Don’t get me wrong, moving the border isn’t a serious suggestion, I’m simply trying to illustrate the major difference between a border of partition compared to uncontested historical borders. Other notable problematic examples of borders of partition include that between India and Pakistan and Israel-Palestine, both of which have been contested since their creation in the 1940s. There are other differences of course; the Irish border is over 300 miles long and according to the Belfast Telegraph, has 208 crossing points, more than in the rest of the EU combined. The Irish border runs along the length of 11 roads, some of which cross and recross the border in the space of a few miles, divides farms and in at least one case, runs through a house. The Scottish border, at less than 100 miles long, has only 25 road crossing points, of which only 5 are on trunk routes and has none of the infrastructure difficulties noted on the Irish border.
Unionists like to point out the potential hindrance to trade of a hard Scotland-England border and associated customs checks. Any border arrangement will, of course, depend on the future status of England and Scotland after Brexit and independence. Should England remain in the EU or leave with a deal that includes a customs union and Scotland post independence rejoins the EU or becomes an EEA member, then no hard border need exist. Assuming the rUK does actually leave the EU, it will want some form of trade agreement with the EU, so again, Scotland as an EU/EEA member would be part of that arrangement, which might or might not involve some tariffs and border checks. The important point is that, unlike the protracted and complex Brexit negotiations, no new trade negotiations would be required between Scotland and the rUK.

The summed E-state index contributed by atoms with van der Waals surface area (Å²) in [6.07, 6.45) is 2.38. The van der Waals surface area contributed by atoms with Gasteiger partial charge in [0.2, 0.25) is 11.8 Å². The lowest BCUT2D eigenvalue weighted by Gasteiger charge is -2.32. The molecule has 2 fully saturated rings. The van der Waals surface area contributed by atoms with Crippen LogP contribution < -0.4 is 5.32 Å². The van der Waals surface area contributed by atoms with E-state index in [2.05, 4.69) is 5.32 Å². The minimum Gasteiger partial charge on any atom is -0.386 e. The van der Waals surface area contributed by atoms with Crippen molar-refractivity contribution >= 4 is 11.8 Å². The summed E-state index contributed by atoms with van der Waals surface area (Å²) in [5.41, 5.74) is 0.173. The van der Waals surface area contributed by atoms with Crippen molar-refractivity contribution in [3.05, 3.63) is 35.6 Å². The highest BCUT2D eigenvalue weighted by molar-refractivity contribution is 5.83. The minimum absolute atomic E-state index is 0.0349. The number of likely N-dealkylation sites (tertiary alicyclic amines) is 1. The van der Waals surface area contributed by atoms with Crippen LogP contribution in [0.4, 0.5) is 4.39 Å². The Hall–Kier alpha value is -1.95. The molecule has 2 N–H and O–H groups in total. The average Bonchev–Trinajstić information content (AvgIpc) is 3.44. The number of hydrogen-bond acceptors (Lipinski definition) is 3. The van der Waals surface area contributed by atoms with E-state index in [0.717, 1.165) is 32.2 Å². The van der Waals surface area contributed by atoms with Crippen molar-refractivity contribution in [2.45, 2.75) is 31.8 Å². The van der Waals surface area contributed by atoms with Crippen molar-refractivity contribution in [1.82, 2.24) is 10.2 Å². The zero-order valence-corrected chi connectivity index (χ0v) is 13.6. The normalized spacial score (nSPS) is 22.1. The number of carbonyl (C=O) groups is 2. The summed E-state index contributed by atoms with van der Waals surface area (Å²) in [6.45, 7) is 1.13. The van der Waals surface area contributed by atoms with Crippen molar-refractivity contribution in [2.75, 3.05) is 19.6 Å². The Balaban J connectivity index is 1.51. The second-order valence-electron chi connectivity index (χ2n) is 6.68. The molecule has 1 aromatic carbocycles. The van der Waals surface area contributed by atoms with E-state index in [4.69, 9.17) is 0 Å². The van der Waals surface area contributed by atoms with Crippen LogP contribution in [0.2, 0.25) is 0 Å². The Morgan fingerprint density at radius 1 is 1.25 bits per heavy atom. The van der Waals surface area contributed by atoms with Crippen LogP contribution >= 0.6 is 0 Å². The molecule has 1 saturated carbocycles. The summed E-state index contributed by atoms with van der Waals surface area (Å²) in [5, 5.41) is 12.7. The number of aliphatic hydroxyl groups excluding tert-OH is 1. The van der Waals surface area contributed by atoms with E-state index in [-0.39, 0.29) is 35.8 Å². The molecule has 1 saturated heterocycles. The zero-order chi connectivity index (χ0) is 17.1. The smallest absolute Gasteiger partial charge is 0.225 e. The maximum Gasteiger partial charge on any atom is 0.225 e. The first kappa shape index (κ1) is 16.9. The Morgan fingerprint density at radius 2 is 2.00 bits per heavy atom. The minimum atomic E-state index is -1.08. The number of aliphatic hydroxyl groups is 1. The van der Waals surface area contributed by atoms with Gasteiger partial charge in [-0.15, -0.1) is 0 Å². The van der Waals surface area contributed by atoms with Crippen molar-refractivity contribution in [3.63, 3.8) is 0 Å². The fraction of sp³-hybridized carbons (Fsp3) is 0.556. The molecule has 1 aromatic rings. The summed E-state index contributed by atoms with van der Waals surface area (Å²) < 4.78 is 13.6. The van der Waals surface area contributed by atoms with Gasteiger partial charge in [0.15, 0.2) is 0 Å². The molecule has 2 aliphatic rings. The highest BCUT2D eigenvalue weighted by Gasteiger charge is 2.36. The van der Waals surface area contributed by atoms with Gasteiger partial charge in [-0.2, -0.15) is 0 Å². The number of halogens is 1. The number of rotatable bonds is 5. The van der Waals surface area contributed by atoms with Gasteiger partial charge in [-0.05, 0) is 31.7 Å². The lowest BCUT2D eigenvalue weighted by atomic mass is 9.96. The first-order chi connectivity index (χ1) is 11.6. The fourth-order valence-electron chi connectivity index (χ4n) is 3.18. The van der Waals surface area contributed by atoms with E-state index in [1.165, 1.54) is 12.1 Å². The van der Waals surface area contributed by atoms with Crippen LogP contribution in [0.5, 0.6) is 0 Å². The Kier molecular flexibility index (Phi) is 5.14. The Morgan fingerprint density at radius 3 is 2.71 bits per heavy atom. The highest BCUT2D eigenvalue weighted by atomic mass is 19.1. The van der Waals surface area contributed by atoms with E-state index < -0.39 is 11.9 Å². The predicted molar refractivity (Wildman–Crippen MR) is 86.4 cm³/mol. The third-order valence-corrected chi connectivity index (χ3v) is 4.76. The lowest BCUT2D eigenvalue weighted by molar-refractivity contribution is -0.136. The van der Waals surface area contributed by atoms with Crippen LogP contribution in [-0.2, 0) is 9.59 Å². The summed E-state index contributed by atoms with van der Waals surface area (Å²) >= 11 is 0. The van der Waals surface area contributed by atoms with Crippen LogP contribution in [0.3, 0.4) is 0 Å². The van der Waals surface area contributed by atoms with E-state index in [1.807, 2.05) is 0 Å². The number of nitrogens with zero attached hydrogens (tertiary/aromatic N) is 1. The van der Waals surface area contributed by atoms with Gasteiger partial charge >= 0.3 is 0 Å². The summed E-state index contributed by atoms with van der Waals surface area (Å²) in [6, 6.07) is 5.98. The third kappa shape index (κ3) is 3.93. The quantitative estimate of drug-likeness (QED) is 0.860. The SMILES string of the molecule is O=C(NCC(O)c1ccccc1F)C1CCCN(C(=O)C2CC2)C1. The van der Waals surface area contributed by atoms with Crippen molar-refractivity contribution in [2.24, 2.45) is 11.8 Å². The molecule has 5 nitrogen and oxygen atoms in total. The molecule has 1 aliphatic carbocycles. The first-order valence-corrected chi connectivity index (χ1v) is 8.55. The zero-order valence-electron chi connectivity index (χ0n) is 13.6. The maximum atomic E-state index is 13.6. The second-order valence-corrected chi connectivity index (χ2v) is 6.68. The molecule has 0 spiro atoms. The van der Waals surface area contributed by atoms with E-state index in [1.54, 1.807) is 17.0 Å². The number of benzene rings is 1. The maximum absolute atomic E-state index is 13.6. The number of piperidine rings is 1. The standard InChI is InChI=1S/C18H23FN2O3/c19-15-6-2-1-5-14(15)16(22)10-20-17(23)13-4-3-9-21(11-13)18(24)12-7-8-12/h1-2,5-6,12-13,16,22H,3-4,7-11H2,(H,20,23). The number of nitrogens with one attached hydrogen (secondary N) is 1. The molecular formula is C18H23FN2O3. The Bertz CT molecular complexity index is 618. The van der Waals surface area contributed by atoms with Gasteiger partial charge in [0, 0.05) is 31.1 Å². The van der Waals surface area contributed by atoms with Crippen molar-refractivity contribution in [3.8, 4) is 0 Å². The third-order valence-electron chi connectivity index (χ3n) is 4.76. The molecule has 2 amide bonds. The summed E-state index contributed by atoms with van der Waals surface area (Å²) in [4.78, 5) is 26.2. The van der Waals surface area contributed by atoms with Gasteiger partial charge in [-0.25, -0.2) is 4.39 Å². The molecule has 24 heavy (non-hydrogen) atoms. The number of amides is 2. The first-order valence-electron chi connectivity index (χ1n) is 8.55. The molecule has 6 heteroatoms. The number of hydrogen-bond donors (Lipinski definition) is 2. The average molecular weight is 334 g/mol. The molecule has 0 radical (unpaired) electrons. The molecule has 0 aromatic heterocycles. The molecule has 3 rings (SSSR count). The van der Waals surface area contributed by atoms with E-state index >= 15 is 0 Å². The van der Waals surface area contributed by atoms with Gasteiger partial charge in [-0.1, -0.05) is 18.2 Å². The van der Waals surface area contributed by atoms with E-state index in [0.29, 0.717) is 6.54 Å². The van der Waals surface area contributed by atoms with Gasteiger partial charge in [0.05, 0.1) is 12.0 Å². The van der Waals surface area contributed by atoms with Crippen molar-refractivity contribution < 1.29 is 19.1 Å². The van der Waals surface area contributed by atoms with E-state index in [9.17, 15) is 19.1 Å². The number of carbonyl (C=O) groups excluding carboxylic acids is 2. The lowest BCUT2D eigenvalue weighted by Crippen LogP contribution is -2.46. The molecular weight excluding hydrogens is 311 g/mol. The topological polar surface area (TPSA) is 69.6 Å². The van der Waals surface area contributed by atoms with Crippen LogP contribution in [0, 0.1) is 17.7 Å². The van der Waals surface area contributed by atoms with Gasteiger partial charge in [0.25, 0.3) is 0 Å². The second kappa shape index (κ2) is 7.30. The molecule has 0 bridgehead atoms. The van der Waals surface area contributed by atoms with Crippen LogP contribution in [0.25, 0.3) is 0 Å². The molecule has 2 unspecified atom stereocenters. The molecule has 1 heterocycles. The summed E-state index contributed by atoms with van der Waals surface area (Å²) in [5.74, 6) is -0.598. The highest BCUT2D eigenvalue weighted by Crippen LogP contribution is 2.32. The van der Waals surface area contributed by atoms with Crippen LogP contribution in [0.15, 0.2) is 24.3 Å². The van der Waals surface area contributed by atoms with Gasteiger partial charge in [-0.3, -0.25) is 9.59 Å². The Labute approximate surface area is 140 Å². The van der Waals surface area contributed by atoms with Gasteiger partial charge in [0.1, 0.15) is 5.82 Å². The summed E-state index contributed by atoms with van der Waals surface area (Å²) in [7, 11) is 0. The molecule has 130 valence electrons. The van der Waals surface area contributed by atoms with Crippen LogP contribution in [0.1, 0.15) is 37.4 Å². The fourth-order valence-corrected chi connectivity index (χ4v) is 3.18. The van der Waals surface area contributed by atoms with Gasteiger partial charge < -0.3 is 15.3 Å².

As I’ve mentioned in a previous article, a hard border, while potentially increasing some costs between England and Scotland, would according to Robin McAlpine in his book ‘How to start a new Country’ offer some benefits. Apparently official annual customs duty fraud in the UK is estimated at £36 billion but could be as high as £120 billion (partly because UK Customs are increasingly tied up with managing immigration). So a hardish land border with England would allow for much greater customs control which would, he argues, more than justify the expense. And, unlike the Dover-Calais border pinch point, where huge amounts of traffic converge, there is no equivalent on a potential Scotland-England hard border where volumes of traffic would be significantly less and spread across several trunk routes.
Often sold as a buy-one-get-one-free offer, in addition to the border ‘problems’ Unionists like to point out that Scotland does four times more trade with the UK than with the EU, with the unspoken yet implied threat that England might cease trading with an independent Scotland (what they never do of course is point out that England does more trade with Scotland than vice-versa). However, an independent Scotland in the EU/EEA would be in a similar position to that of Ireland in the Brexit negotiations and Scotland could expect the full heft of the EU’s support in any dispute. Finally of course it’s worth pointing out (Robin McAlpine again), that much of this trade between Scotland and England is related to energy and supermarket transfers which are hardly likely to change irrespective of future arrangements.